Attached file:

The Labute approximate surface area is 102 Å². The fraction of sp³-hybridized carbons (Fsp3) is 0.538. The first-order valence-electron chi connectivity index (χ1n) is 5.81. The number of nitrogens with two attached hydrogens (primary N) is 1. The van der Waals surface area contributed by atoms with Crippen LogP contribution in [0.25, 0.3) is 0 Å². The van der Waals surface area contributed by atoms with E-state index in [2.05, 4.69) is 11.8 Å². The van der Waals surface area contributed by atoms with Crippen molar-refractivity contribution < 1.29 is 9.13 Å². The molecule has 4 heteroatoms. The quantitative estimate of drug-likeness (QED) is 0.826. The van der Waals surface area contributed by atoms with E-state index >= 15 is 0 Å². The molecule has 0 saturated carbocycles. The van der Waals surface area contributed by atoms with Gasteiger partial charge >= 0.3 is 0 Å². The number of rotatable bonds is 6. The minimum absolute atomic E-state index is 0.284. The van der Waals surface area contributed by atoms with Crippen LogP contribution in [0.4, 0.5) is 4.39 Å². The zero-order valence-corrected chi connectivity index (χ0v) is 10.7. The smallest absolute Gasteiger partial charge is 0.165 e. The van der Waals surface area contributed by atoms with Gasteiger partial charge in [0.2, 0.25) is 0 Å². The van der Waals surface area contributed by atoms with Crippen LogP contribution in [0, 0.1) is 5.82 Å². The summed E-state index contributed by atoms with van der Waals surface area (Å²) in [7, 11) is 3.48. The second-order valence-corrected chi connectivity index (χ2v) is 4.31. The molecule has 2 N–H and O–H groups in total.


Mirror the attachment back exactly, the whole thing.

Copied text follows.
The Labute approximate surface area is 102 Å². The fraction of sp³-hybridized carbons (Fsp3) is 0.538. The first-order valence-electron chi connectivity index (χ1n) is 5.81. The number of nitrogens with two attached hydrogens (primary N) is 1. The van der Waals surface area contributed by atoms with Crippen LogP contribution in [0.25, 0.3) is 0 Å². The van der Waals surface area contributed by atoms with E-state index in [2.05, 4.69) is 11.8 Å². The van der Waals surface area contributed by atoms with Crippen molar-refractivity contribution < 1.29 is 9.13 Å². The molecule has 4 heteroatoms. The quantitative estimate of drug-likeness (QED) is 0.826. The van der Waals surface area contributed by atoms with E-state index >= 15 is 0 Å². The molecule has 0 saturated carbocycles. The van der Waals surface area contributed by atoms with Gasteiger partial charge >= 0.3 is 0 Å². The number of rotatable bonds is 6. The minimum absolute atomic E-state index is 0.284. The van der Waals surface area contributed by atoms with Crippen LogP contribution in [0.4, 0.5) is 4.39 Å². The zero-order valence-corrected chi connectivity index (χ0v) is 10.7. The smallest absolute Gasteiger partial charge is 0.165 e. The van der Waals surface area contributed by atoms with Gasteiger partial charge in [0.2, 0.25) is 0 Å². The van der Waals surface area contributed by atoms with Crippen LogP contribution in [0, 0.1) is 5.82 Å². The summed E-state index contributed by atoms with van der Waals surface area (Å²) in [7, 11) is 3.48. The second-order valence-corrected chi connectivity index (χ2v) is 4.31. The molecule has 2 N–H and O–H groups in total.